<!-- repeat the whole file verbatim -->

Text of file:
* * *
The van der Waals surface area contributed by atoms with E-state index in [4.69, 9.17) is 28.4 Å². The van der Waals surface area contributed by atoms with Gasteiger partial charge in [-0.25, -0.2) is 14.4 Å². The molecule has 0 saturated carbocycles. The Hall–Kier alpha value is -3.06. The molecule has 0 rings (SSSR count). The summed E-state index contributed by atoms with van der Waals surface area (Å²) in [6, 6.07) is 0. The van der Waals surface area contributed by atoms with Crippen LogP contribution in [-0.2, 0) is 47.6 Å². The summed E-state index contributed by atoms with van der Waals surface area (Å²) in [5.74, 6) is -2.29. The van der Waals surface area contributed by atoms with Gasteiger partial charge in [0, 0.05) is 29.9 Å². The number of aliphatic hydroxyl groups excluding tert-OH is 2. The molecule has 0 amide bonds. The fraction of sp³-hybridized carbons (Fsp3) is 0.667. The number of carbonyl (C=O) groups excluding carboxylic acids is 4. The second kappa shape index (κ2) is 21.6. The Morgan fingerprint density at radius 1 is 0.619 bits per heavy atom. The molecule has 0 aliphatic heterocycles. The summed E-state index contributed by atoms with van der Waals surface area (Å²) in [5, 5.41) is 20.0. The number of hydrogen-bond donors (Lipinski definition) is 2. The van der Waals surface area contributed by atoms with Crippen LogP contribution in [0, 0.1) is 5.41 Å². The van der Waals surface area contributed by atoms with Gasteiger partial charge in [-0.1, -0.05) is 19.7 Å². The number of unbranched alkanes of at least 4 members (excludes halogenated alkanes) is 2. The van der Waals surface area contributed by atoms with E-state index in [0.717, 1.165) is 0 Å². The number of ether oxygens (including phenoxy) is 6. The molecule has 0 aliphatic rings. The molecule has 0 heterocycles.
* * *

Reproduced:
The van der Waals surface area contributed by atoms with E-state index in [4.69, 9.17) is 28.4 Å². The van der Waals surface area contributed by atoms with Gasteiger partial charge in [-0.25, -0.2) is 14.4 Å². The molecule has 0 saturated carbocycles. The Hall–Kier alpha value is -3.06. The molecule has 0 rings (SSSR count). The summed E-state index contributed by atoms with van der Waals surface area (Å²) in [6, 6.07) is 0. The van der Waals surface area contributed by atoms with Crippen LogP contribution in [-0.2, 0) is 47.6 Å². The summed E-state index contributed by atoms with van der Waals surface area (Å²) in [5.74, 6) is -2.29. The van der Waals surface area contributed by atoms with Gasteiger partial charge in [0, 0.05) is 29.9 Å². The number of aliphatic hydroxyl groups excluding tert-OH is 2. The molecule has 0 amide bonds. The fraction of sp³-hybridized carbons (Fsp3) is 0.667. The number of carbonyl (C=O) groups excluding carboxylic acids is 4. The second kappa shape index (κ2) is 21.6. The Morgan fingerprint density at radius 1 is 0.619 bits per heavy atom. The molecule has 0 aliphatic heterocycles. The summed E-state index contributed by atoms with van der Waals surface area (Å²) in [5, 5.41) is 20.0. The number of hydrogen-bond donors (Lipinski definition) is 2. The van der Waals surface area contributed by atoms with Crippen LogP contribution in [0, 0.1) is 5.41 Å². The van der Waals surface area contributed by atoms with Gasteiger partial charge in [-0.1, -0.05) is 19.7 Å². The number of unbranched alkanes of at least 4 members (excludes halogenated alkanes) is 2. The van der Waals surface area contributed by atoms with E-state index in [0.717, 1.165) is 0 Å². The number of ether oxygens (including phenoxy) is 6. The molecule has 0 aliphatic rings. The molecule has 0 heterocycles.